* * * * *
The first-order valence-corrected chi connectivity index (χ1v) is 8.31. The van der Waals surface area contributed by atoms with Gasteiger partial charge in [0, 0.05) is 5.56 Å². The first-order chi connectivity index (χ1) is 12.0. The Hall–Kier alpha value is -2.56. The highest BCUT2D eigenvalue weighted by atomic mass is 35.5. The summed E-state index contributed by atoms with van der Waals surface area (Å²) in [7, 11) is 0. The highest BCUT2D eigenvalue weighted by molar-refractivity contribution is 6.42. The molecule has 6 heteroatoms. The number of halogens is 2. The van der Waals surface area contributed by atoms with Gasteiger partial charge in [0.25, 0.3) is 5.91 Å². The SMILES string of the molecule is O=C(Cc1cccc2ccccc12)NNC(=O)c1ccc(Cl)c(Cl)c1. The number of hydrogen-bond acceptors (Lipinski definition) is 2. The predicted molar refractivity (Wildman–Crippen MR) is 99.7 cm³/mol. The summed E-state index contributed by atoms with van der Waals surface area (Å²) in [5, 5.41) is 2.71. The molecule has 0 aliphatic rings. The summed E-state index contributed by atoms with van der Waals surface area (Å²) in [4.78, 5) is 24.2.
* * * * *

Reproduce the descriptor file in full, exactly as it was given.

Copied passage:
The first-order valence-corrected chi connectivity index (χ1v) is 8.31. The van der Waals surface area contributed by atoms with Gasteiger partial charge in [0, 0.05) is 5.56 Å². The first-order chi connectivity index (χ1) is 12.0. The Hall–Kier alpha value is -2.56. The highest BCUT2D eigenvalue weighted by atomic mass is 35.5. The summed E-state index contributed by atoms with van der Waals surface area (Å²) in [7, 11) is 0. The highest BCUT2D eigenvalue weighted by molar-refractivity contribution is 6.42. The molecule has 6 heteroatoms. The number of halogens is 2. The van der Waals surface area contributed by atoms with Gasteiger partial charge in [0.25, 0.3) is 5.91 Å². The SMILES string of the molecule is O=C(Cc1cccc2ccccc12)NNC(=O)c1ccc(Cl)c(Cl)c1. The number of hydrogen-bond acceptors (Lipinski definition) is 2. The predicted molar refractivity (Wildman–Crippen MR) is 99.7 cm³/mol. The summed E-state index contributed by atoms with van der Waals surface area (Å²) in [5, 5.41) is 2.71. The molecule has 0 aliphatic rings. The summed E-state index contributed by atoms with van der Waals surface area (Å²) in [4.78, 5) is 24.2.